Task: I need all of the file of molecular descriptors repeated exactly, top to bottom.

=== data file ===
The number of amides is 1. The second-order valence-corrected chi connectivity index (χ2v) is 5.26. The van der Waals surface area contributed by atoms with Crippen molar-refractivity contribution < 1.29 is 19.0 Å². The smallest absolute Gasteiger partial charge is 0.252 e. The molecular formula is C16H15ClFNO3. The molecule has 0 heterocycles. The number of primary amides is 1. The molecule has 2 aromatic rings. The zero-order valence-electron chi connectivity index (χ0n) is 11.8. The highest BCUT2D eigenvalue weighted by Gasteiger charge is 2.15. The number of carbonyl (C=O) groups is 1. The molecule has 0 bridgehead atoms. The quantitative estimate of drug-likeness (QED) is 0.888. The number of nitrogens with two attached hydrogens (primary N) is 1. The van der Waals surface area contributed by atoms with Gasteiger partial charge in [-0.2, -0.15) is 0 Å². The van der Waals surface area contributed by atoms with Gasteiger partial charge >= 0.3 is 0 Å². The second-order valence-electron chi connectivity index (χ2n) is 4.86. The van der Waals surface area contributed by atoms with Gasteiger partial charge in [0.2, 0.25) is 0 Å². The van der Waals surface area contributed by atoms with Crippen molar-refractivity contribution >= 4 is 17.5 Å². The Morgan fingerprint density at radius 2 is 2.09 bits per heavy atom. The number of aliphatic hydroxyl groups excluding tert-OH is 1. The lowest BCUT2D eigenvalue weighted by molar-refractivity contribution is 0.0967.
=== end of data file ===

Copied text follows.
The number of amides is 1. The second-order valence-corrected chi connectivity index (χ2v) is 5.26. The van der Waals surface area contributed by atoms with Crippen molar-refractivity contribution < 1.29 is 19.0 Å². The smallest absolute Gasteiger partial charge is 0.252 e. The molecular formula is C16H15ClFNO3. The molecule has 0 heterocycles. The number of primary amides is 1. The molecule has 2 aromatic rings. The zero-order valence-electron chi connectivity index (χ0n) is 11.8. The highest BCUT2D eigenvalue weighted by Gasteiger charge is 2.15. The number of carbonyl (C=O) groups is 1. The molecule has 0 bridgehead atoms. The quantitative estimate of drug-likeness (QED) is 0.888. The number of nitrogens with two attached hydrogens (primary N) is 1. The van der Waals surface area contributed by atoms with Gasteiger partial charge in [-0.2, -0.15) is 0 Å². The van der Waals surface area contributed by atoms with Gasteiger partial charge >= 0.3 is 0 Å². The second-order valence-electron chi connectivity index (χ2n) is 4.86. The van der Waals surface area contributed by atoms with Gasteiger partial charge in [0.2, 0.25) is 0 Å². The van der Waals surface area contributed by atoms with Crippen molar-refractivity contribution >= 4 is 17.5 Å². The Morgan fingerprint density at radius 2 is 2.09 bits per heavy atom. The number of aliphatic hydroxyl groups excluding tert-OH is 1. The lowest BCUT2D eigenvalue weighted by molar-refractivity contribution is 0.0967.